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Breonna Taylor’s Death Draws Public Attention to Falsified Warrants

By: Richard Huang

On March 13th, 2020, four police officers broke into Breonna

Taylor’s apartment in Louisville, KY., and shot her to death with a

warrant containing misinformation.

The day before the incident, detective Joshua Jaynes requested a

warrant from Judge Mary Shaw in order to search for stashed drugs

in Ms. Taylor’s house. Mr. Jaynes said Ms. Taylor’s ex-boyfriend

had been shipping packages to her apartment, and he claimed that

his proof was a postal inspector who confirmed the shipments. Mr.

Jaynes added that he needs a no-knock warrant so they could

apprehend the drug dealers more effectively. Judge Shaw then

signed off on the warrant.

The night when the tragedy happened, officers barged into Ms.

Taylor’s apartment and shot her at least five times and was found

dead before emergency personnel came.

“Breonna was a woman who was figuring everything out in her life,

who had turned a corner,” said Sam Aguiar, a lawyer representing

Ms. Taylor’s family. “Breonna was starting to live her best life.”

But a few days ago, federal prosecutors said detective Jaynes had

lied to the judge about the warrant. There is no clear evidence shown

that Ms. Taylor’s ex-boyfriend had been receiving drug packages,

and Mr. Jaynes had never confirmed the evidence with any postal

inspectors, according to the prosecutors.

After the killing, much of the public had turned their attention to the

charges that the two officers, who shot Ms. Taylor, need to face.

However, the Justice Department was most concerned with the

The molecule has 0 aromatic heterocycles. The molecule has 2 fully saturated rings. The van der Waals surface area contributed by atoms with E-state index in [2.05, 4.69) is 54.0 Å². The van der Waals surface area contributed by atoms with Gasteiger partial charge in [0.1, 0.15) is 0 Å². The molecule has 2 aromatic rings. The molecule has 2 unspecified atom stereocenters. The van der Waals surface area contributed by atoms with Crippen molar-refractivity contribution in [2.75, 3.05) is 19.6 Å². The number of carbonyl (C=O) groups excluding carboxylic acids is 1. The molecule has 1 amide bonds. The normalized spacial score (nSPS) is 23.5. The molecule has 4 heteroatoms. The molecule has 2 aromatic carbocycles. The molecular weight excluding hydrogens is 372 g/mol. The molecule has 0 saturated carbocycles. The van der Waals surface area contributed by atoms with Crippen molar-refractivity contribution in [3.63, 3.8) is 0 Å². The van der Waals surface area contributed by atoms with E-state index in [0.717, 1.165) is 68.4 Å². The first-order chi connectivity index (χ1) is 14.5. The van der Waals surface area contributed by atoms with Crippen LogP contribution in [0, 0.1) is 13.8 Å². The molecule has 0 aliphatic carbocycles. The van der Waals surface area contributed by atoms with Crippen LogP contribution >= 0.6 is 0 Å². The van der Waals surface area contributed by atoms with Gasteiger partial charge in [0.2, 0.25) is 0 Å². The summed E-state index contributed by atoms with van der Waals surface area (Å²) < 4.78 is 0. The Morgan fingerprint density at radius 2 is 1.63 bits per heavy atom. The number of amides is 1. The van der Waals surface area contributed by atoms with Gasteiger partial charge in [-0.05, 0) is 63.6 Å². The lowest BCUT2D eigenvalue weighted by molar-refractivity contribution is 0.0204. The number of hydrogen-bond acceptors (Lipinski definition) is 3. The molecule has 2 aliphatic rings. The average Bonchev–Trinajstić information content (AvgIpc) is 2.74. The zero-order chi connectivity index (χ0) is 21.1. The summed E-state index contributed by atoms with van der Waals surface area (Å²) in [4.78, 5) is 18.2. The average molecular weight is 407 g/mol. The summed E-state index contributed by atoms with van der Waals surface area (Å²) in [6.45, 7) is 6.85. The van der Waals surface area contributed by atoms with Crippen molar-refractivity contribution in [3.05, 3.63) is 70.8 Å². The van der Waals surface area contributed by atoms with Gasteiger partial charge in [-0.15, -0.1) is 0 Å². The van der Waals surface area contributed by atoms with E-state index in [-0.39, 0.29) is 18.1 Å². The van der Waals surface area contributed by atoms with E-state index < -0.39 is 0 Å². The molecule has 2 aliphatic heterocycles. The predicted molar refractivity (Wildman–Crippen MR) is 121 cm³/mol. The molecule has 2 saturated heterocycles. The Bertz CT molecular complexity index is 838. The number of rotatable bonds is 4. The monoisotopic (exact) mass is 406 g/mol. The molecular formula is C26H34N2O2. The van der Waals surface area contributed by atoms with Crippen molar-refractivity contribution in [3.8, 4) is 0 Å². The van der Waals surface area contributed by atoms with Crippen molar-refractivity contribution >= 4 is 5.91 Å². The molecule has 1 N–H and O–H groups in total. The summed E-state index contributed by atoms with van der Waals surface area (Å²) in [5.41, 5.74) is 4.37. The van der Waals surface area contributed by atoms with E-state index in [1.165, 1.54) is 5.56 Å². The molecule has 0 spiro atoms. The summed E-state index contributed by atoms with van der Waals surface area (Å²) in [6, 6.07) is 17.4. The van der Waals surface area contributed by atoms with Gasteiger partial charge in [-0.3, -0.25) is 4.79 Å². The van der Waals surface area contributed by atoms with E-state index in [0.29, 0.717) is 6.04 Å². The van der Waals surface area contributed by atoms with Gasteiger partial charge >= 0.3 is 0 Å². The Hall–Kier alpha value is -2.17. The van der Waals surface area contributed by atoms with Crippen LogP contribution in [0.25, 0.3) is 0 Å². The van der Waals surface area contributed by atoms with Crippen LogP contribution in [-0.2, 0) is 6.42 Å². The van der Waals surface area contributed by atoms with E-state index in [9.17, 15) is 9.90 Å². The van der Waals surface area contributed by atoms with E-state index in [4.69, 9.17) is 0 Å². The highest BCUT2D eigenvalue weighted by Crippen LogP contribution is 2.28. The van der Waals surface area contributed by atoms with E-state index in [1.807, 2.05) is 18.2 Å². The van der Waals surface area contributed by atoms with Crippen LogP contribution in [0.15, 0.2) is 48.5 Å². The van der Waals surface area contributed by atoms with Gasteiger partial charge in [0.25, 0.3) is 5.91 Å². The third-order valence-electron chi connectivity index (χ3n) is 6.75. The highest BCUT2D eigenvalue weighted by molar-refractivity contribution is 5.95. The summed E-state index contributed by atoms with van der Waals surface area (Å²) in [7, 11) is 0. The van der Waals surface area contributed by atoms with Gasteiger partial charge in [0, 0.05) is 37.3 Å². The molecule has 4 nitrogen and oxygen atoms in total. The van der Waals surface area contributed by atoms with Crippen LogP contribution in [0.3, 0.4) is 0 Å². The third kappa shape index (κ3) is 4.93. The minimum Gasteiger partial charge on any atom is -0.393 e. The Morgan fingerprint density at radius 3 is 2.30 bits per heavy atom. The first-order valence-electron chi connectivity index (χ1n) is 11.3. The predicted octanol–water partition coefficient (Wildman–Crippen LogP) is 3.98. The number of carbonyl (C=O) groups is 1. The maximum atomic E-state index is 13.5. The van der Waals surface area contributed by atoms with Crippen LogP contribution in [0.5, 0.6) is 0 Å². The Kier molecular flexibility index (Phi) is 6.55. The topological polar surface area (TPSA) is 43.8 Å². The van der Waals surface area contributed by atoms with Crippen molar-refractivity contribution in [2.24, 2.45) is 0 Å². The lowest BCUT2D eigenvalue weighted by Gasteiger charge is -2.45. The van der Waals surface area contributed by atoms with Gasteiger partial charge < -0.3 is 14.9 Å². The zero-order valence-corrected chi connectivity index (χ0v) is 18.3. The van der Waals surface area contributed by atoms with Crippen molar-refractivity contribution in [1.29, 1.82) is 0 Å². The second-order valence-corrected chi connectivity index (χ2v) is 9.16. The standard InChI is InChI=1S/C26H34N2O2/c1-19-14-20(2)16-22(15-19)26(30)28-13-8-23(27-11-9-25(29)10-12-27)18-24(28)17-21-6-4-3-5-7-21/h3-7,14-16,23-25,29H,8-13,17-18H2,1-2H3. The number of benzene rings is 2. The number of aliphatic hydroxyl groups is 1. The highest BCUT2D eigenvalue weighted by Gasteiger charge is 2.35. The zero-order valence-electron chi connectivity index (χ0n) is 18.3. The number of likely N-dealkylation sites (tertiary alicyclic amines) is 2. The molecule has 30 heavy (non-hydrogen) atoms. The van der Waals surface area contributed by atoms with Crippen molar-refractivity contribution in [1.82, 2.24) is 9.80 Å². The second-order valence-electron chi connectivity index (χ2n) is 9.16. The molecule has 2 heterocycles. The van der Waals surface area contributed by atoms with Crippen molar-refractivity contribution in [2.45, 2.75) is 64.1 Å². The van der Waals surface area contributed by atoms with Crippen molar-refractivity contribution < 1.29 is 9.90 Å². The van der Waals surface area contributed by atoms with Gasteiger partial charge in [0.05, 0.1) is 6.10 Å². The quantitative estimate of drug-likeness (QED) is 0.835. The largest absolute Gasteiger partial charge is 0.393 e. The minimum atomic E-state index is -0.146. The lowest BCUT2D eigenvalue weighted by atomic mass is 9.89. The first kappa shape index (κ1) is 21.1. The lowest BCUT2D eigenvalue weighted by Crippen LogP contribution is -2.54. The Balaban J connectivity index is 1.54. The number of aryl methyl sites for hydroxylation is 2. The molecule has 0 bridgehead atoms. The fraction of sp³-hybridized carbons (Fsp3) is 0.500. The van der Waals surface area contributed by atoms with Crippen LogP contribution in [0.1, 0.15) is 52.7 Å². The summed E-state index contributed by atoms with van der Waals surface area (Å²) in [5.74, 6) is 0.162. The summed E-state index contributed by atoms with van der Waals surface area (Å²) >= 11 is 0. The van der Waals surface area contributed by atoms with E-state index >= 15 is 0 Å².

falsified warrant, emphasizing the problems of issuing warrants only

based on officers’ accounts, which could be exaggerated and


“It happens far more often than people think,” said Joseph C.

Patituce, a defense lawyer and former prosecutor in Ohio. “We are

talking about a document that allows police to come into the homes

of people, oftentimes minorities, at all times of night and day.”

Similar incidents had occurred in multiple cases. In Houston,

Atlanta, and Baltimore, officers had reported that they had found

evidence of drugs and requested a warrant.

“It’s tragic when you see police falsify information to obtain a

search warrant, and it is also dumb,” said Ed Davis, the former

Boston police commissioner. “Every one of those search warrants

can turn into a disaster.”

Oftentimes judges issue their warrants only based on the officers’

affidavit, which, revealed by previous cases, can be a misstatement.

“The most extreme example is when they are just dishonest, even

though they are under oath,” said Thomas Clay, a lawyer connected

to the Breonna Taylor case.




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